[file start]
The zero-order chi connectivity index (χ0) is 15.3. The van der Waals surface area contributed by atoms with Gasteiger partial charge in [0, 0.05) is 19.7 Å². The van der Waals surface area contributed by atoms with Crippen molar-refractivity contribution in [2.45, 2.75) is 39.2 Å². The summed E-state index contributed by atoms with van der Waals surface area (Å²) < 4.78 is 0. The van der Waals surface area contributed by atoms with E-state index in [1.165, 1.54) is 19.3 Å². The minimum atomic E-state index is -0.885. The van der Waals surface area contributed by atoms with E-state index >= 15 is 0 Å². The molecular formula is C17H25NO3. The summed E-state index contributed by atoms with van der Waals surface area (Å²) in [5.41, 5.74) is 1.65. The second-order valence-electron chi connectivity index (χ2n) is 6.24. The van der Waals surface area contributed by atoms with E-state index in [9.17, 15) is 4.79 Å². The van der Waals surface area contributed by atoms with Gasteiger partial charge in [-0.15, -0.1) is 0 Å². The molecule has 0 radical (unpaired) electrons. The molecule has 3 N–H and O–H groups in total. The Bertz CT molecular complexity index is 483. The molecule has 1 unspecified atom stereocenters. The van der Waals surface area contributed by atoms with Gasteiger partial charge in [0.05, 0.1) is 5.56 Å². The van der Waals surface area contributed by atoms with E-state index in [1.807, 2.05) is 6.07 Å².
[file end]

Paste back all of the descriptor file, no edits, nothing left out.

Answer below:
The zero-order chi connectivity index (χ0) is 15.3. The van der Waals surface area contributed by atoms with Gasteiger partial charge in [0, 0.05) is 19.7 Å². The van der Waals surface area contributed by atoms with Crippen molar-refractivity contribution in [2.45, 2.75) is 39.2 Å². The summed E-state index contributed by atoms with van der Waals surface area (Å²) < 4.78 is 0. The van der Waals surface area contributed by atoms with E-state index in [1.165, 1.54) is 19.3 Å². The minimum atomic E-state index is -0.885. The van der Waals surface area contributed by atoms with E-state index >= 15 is 0 Å². The molecular formula is C17H25NO3. The summed E-state index contributed by atoms with van der Waals surface area (Å²) in [5.41, 5.74) is 1.65. The second-order valence-electron chi connectivity index (χ2n) is 6.24. The van der Waals surface area contributed by atoms with E-state index in [9.17, 15) is 4.79 Å². The van der Waals surface area contributed by atoms with Gasteiger partial charge in [-0.15, -0.1) is 0 Å². The molecule has 0 radical (unpaired) electrons. The molecule has 3 N–H and O–H groups in total. The Bertz CT molecular complexity index is 483. The molecule has 1 unspecified atom stereocenters. The van der Waals surface area contributed by atoms with Gasteiger partial charge in [0.05, 0.1) is 5.56 Å². The van der Waals surface area contributed by atoms with E-state index in [1.807, 2.05) is 6.07 Å².